High Court confirms European court ruling on Western Sahara
The High Court has now implemented the ruling by the Courts of Justice of the European Union (CJEU) which recognises the self-determination rights of Saharawi people of the Western Sahara.
Posted on 02 April 2019
The CJEU ruled, in 2018, that the European Union, when entering into agreements with Morocco must respect the rights of Saharawi people to self-determination; that is the right of people to freely choose their own sovereignty. Any agreement or partnership between the EU and Morocco does not include the territory of, or indeed impact on any other rights of, the Saharawi people of Western Sahara.
The case has been going on for four years after beginning at the High Court in March 2015. It was then referred to the CJEU in early 2016 and the ruling by the CJEU has now been confirmed by the High Court in the UK.
Independent support group Western Sahara Campaign UK (WSCUK) argued that Her Majesty’s Revenue and Customs Service (HMRC) would be acting unlawfully if it gavepreferential treatment to products imported from Morocco which had in fact come from the Western Sahara. WSCUK argued that products originating in Western Sahara are being imported into the United Kingdom and treated as Moroccan for the purposes of the ‘EU – Morocco Association Agreement’. Goods and products produced in West Sahara should not to be treated as originating in Morocco for the purposes of preferential tariffs or any other benefits conferred upon Moroccan products by the Association Agreement.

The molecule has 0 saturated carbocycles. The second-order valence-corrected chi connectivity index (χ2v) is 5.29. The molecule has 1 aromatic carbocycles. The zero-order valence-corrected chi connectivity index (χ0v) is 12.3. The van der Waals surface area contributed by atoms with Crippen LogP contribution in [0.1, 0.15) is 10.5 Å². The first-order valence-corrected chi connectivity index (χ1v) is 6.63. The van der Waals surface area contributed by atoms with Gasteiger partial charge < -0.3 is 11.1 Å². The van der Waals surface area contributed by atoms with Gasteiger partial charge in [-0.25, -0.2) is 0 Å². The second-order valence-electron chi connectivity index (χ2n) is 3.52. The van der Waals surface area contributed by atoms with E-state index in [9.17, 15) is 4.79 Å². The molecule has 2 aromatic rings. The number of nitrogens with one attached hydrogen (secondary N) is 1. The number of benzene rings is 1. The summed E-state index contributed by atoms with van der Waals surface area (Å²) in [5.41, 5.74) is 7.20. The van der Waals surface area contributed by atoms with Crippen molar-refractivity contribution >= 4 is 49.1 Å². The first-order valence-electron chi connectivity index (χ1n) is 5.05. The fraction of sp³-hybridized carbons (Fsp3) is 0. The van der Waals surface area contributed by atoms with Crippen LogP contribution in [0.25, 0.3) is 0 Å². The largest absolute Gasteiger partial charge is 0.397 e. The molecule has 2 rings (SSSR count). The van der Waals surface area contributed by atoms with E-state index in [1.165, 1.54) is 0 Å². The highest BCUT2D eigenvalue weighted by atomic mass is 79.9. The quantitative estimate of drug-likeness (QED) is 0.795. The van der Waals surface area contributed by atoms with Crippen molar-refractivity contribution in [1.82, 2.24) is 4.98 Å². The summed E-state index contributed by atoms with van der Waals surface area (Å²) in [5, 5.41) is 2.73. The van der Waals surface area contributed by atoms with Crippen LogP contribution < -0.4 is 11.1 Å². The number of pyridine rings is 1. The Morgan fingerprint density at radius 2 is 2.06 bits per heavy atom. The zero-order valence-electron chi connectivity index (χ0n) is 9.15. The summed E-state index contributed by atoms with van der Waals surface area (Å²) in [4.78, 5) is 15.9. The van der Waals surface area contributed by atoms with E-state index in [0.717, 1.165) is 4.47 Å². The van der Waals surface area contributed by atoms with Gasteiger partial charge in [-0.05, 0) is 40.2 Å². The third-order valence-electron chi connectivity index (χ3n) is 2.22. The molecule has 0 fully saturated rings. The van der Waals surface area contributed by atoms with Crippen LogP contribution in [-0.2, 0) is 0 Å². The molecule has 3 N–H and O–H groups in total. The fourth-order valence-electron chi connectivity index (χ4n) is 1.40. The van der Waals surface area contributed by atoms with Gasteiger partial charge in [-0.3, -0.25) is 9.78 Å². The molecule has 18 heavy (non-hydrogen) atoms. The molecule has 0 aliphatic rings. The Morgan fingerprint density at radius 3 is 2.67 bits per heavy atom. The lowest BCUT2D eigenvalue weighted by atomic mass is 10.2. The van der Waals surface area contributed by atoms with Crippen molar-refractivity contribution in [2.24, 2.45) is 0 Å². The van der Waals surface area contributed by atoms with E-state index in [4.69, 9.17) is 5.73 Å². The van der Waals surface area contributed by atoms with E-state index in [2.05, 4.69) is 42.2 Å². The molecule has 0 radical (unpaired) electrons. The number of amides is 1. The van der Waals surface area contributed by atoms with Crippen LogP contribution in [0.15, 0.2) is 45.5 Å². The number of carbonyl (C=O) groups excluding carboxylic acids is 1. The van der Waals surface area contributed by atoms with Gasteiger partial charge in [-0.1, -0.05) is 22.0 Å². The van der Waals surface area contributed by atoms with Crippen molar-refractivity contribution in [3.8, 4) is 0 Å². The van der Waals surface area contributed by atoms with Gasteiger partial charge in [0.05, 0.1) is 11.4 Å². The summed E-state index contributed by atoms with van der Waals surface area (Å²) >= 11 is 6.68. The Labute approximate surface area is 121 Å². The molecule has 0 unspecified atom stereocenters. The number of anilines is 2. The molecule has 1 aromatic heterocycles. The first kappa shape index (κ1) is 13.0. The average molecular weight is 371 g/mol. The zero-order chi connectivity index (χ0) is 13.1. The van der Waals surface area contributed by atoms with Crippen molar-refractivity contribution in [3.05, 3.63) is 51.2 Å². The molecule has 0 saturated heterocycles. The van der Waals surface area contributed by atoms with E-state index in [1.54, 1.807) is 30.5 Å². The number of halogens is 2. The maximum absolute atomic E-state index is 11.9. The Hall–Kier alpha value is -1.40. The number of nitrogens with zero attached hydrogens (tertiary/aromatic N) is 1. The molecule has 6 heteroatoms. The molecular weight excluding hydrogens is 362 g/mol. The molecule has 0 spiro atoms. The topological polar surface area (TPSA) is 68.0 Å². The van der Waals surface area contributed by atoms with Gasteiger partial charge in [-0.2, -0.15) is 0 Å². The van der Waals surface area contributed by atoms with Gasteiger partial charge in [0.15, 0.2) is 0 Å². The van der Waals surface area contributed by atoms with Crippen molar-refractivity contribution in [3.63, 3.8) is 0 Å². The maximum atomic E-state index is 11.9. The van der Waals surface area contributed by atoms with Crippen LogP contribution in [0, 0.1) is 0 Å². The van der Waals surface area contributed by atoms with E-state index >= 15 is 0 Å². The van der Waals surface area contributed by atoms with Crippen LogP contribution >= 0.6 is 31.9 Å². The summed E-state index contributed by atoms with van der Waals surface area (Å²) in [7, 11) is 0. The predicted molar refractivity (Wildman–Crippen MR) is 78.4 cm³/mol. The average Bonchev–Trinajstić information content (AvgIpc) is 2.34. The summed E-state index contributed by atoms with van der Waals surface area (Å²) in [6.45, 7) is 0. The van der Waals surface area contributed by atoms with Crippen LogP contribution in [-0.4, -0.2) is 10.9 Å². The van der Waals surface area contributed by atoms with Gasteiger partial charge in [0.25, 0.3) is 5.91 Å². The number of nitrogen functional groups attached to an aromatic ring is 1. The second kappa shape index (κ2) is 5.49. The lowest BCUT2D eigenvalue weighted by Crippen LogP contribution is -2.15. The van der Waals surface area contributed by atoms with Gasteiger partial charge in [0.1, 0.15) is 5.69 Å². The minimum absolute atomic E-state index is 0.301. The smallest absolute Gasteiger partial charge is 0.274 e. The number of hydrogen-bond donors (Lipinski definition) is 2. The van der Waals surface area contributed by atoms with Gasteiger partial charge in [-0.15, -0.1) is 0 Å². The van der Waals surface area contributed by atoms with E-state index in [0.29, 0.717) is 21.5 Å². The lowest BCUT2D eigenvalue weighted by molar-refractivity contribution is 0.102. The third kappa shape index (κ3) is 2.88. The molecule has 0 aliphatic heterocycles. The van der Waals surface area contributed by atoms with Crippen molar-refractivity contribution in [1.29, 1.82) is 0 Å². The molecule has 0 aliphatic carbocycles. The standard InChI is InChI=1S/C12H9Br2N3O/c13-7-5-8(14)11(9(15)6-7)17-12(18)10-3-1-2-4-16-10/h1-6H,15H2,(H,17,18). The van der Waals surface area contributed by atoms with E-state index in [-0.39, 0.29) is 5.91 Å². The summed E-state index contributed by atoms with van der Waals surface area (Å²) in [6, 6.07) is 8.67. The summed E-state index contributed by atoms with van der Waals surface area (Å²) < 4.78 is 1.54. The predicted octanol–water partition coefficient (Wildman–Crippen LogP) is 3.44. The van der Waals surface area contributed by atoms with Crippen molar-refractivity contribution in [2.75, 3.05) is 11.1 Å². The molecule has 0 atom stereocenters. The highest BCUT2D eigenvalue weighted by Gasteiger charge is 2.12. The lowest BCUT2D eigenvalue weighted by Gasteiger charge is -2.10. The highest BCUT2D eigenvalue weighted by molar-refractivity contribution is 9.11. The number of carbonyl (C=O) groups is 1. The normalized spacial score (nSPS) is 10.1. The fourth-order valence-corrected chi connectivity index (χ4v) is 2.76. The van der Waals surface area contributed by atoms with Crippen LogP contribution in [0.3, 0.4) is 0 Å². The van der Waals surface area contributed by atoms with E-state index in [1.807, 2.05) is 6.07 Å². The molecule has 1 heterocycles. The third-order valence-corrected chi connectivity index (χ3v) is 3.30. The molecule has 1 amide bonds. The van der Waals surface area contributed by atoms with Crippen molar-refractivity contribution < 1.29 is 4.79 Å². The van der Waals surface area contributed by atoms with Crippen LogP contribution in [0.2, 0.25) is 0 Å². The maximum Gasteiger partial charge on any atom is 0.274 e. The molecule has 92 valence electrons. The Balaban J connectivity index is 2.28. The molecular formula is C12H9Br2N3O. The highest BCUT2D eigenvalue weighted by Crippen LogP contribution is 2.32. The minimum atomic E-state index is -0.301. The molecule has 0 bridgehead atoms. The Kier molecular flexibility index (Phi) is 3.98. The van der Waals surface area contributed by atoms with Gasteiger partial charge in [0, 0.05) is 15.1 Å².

In addition, they argued that Department for Environment, Food and Rural Affairs (DEFRA) could not lawfully grant fishing quotas to British fishing vessels in waters off Western Sahara. The CJEU ruled that Moroccan territorial jurisdiction does not extend to the territory of Western Sahara or to the territorial sea adjacent to Western Sahara.
John Gurr, from WSCUK, said:
“The campaign obviously welcomes this judgement that confirms the status of the Western Sahara as a separate territory to Morocco under international law. For 40 years the international community has failed to uphold the rights under international law of the Saharawi people, so we are pleased to have won this case. We now expect our government to enforce the judgement so that no goods can be illegally imported into the UK from the Western Sahara under the pretence that they are from Morocco. Only once the Saharawi people has expressed its inalienable right to self-determination, will the UK be able to trade legally in goods produced in the Western Sahara. The UK government should now use this judgement as a basis to strongly support the UN supervised process of self-determination so the process of decolonisation in Africa is complete."
Rosa Curling, solicitor from the public law team at Leigh Day, said:
“Our client has fought, for many years, to achieve this important and decisive victory for the Saharawi people. No longer can the UK government ignore the rights of the people of Western Sahara in their dealings with Morocco. We hope this court victory will mark a change in approach by the UK government and European Union Member States more generally on this important human rights issue.”